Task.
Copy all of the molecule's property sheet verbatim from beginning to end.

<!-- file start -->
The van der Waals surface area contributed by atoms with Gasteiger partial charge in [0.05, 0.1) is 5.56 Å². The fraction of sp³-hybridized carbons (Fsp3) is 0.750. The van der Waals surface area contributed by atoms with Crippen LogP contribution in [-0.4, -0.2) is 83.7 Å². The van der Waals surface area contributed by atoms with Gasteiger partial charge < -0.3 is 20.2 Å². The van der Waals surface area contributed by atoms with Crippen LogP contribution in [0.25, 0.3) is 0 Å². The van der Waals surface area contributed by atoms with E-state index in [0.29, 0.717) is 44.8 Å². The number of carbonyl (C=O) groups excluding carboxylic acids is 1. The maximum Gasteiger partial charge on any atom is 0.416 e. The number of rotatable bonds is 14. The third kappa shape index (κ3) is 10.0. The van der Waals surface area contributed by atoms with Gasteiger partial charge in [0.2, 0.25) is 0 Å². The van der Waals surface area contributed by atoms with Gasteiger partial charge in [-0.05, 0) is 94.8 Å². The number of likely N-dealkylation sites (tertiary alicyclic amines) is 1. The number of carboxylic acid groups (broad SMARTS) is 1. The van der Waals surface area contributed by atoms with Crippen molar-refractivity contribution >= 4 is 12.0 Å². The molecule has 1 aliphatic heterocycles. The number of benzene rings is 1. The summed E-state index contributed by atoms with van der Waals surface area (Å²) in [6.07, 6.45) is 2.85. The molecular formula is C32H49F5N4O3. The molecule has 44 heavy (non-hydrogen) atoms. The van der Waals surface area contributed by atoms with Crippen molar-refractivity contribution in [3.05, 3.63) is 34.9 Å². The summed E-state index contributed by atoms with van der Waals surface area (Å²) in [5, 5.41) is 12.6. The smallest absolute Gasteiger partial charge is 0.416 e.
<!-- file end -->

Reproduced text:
The van der Waals surface area contributed by atoms with Gasteiger partial charge in [0.05, 0.1) is 5.56 Å². The fraction of sp³-hybridized carbons (Fsp3) is 0.750. The van der Waals surface area contributed by atoms with Crippen LogP contribution in [-0.4, -0.2) is 83.7 Å². The van der Waals surface area contributed by atoms with Gasteiger partial charge < -0.3 is 20.2 Å². The van der Waals surface area contributed by atoms with Crippen LogP contribution in [0.25, 0.3) is 0 Å². The van der Waals surface area contributed by atoms with E-state index in [0.29, 0.717) is 44.8 Å². The number of carbonyl (C=O) groups excluding carboxylic acids is 1. The maximum Gasteiger partial charge on any atom is 0.416 e. The number of rotatable bonds is 14. The third kappa shape index (κ3) is 10.0. The van der Waals surface area contributed by atoms with Gasteiger partial charge in [0.2, 0.25) is 0 Å². The van der Waals surface area contributed by atoms with Gasteiger partial charge in [-0.05, 0) is 94.8 Å². The number of likely N-dealkylation sites (tertiary alicyclic amines) is 1. The number of carboxylic acid groups (broad SMARTS) is 1. The van der Waals surface area contributed by atoms with Crippen molar-refractivity contribution >= 4 is 12.0 Å². The molecule has 1 aliphatic heterocycles. The number of benzene rings is 1. The summed E-state index contributed by atoms with van der Waals surface area (Å²) in [6.07, 6.45) is 2.85. The molecular formula is C32H49F5N4O3. The molecule has 44 heavy (non-hydrogen) atoms. The van der Waals surface area contributed by atoms with Crippen molar-refractivity contribution in [3.05, 3.63) is 34.9 Å². The summed E-state index contributed by atoms with van der Waals surface area (Å²) in [5, 5.41) is 12.6. The smallest absolute Gasteiger partial charge is 0.416 e.